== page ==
Everybody can get hemorrhoids, or piles, but it can be treated and prevented. However, hemorrhoids in children pose different sets of problems. First of all, kids do not know what piles are and won’t be able to determine it on their own. Often, kids won’t approach their parents about the aches and pains they feel in their body because they are embarrassed.
The first task is to determine when a child is suffering from it. Blood in someone’s stool is a sure sign that there is something wrong with the body but children won’t admit it right away. If your child has been exhibiting weird behavior, you might want to take a look at the toilet after your kid uses the bathroom or ask them gently about it. Don’t make it sound like there is something wrong because your child will end up panicking.
Constipation and diarrhea are the most common causes of hemorrhoids in children. To determine if your kid is experiencing any of the two, be observant about his or her bathroom behavior. Be wary of how much time and how frequently he or she uses the bathroom because this might signal difficulty defecating. Have time to listen to your child’s concerns and watch out for any “pooping” problems. If they often complain about not being able to do number two’s or still feeling full after using the bathroom, you might want to get them checked for piles.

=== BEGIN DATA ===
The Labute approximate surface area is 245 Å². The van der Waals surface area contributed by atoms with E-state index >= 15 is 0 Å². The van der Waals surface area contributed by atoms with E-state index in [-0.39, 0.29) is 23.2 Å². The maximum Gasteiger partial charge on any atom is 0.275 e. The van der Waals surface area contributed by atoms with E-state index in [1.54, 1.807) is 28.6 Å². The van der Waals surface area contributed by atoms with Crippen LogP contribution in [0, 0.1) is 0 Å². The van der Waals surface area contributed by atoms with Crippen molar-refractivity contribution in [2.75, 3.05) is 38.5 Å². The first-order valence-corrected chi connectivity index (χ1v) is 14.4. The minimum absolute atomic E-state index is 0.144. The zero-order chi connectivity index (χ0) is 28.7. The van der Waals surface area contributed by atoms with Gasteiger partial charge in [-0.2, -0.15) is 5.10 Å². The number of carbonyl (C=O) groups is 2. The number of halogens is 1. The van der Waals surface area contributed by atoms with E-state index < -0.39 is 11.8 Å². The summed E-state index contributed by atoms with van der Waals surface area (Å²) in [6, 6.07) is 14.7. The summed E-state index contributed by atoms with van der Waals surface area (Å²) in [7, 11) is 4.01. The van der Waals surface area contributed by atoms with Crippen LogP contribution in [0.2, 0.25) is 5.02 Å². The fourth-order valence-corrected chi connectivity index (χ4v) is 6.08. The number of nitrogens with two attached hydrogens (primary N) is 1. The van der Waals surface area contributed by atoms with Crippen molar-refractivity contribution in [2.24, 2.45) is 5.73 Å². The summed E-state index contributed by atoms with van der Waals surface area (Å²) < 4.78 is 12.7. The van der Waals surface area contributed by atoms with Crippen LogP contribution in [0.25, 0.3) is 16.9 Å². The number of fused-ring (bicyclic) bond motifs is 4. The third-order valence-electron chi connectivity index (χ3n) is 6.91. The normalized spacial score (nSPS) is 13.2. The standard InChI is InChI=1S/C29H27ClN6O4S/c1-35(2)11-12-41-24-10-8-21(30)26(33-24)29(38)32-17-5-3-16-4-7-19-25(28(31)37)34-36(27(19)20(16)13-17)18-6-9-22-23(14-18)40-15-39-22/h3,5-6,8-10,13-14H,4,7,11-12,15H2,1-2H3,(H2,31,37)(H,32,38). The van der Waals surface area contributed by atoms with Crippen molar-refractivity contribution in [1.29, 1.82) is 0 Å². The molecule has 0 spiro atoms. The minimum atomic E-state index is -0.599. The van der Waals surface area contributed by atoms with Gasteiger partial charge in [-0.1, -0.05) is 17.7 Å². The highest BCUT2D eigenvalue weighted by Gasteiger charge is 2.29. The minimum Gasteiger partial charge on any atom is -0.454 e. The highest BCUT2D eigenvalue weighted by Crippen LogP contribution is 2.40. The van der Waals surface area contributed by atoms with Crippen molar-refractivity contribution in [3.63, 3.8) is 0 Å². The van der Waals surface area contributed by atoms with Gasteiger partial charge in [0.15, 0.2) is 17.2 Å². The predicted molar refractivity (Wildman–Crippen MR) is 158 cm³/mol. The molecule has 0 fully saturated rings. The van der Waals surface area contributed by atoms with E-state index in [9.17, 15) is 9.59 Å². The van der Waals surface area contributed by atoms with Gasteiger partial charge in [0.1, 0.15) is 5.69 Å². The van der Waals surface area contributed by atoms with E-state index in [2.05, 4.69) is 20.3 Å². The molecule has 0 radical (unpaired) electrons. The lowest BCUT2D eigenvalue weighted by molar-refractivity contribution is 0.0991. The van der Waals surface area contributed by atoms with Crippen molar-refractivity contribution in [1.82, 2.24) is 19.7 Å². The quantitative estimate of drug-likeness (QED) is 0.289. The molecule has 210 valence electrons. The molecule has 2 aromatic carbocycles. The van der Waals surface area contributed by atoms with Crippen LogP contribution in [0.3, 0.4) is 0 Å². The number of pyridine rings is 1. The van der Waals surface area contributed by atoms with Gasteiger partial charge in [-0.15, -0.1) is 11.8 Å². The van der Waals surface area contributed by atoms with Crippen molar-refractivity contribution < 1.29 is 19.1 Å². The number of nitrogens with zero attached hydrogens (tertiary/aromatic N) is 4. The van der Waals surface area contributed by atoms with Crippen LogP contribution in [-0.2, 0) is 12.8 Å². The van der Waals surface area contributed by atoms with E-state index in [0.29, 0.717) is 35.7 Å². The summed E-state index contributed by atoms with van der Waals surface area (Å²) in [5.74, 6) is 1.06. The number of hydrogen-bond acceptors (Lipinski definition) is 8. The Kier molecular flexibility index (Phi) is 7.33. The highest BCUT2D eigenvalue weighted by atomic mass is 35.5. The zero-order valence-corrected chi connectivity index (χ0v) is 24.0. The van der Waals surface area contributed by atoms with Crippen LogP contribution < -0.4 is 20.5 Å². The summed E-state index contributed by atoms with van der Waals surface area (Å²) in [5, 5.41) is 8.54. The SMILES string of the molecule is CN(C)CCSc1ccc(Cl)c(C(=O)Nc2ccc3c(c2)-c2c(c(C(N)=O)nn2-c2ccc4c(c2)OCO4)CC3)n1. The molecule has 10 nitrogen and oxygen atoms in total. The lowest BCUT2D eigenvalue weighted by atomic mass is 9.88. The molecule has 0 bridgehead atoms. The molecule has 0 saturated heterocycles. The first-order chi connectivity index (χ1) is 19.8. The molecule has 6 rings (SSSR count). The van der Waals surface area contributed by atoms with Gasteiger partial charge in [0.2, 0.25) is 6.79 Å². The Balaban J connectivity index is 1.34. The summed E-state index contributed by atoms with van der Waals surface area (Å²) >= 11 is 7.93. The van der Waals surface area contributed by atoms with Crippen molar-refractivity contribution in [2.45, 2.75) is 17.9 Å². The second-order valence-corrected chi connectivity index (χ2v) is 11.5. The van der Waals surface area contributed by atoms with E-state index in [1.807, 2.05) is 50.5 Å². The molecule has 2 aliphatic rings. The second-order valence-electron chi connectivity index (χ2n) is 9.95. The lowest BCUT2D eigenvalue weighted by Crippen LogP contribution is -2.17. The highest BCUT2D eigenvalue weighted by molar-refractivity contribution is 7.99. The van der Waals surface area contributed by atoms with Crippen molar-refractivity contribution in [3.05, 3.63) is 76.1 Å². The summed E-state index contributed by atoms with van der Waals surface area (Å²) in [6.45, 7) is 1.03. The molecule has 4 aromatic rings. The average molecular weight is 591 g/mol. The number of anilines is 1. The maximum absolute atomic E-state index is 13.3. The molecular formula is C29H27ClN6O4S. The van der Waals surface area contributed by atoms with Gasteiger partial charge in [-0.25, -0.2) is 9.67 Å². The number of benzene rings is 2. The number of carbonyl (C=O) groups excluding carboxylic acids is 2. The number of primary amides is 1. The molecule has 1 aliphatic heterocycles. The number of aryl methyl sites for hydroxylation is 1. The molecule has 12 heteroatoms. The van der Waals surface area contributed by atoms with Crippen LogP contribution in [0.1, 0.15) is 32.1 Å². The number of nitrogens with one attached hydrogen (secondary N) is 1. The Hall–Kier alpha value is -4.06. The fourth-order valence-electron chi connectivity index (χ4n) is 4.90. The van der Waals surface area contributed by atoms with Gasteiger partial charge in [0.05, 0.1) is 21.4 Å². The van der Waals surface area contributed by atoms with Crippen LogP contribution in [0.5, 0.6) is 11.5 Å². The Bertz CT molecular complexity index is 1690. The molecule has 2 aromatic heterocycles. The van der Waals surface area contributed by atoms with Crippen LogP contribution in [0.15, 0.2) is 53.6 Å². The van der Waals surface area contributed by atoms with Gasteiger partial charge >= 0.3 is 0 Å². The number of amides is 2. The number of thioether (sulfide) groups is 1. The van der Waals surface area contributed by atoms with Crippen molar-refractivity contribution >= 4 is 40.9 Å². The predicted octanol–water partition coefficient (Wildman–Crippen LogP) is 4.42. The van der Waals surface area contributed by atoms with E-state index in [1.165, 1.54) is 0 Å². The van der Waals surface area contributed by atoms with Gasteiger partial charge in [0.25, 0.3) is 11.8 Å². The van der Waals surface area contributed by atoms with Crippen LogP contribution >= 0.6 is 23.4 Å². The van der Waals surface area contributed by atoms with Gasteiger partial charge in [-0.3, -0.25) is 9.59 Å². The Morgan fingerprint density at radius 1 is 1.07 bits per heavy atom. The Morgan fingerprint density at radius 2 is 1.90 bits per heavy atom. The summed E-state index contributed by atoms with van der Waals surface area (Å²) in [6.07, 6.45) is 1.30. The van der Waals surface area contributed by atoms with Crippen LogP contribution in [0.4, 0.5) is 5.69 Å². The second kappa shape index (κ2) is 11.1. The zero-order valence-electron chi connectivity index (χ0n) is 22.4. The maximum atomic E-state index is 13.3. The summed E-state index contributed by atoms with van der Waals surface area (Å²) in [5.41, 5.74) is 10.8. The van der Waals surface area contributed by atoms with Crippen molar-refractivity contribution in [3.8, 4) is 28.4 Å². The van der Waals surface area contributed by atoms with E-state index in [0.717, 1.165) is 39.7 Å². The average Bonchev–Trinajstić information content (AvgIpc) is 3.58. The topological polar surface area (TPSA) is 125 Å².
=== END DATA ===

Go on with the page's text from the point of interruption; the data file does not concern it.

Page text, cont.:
If the piles are due to constipation and diarrhea, it can easily be managed at home. However, hemorrhoids are not a common condition for children and they may actually be a symptom of something more serious. Take your child to a paediatrician to rule out other causes.
The first thing you would want to do in treating hemorrhoids is to fix the irregular bowel movements. Constipation in children is often caused by a poor diet. A diet low in fiber will produce stool that is hard to pass and cause infrequent bowel movements. Constipation can also signal a dehydrated diet. Increase the fiber in the diet by feeding your child more fruits, vegetables and whole grain sources of carbohydrates. Make sure that your child well-hydrated.
Diarrhea causes frequent bathroom breaks that cause hemorrhoids too. It is often due to eating something bad and bad bacteria and viruses are present in the stomach. Ideally, this subsides after a day or so and you would want to focus on keeping your child hydrated because a lot of water is lost through defecating. Diarrhea is the body’s attempt at eliminating the substance out of your body. You can give your child anti-motility agents to stop the unnatural movements of the stomach. If the diarrhea lasts for more than 2-3 days, have your child checked and medication will be prescribed.
Other causes of hemorrhoids in children are prolonged sitting and obesity. Sitting on a chair for a long period of time is hard to prevent because of school. Exercise helps regulate bowel movements and fight obesity. Hemorrhoid creams are also available to reduce the inflammation.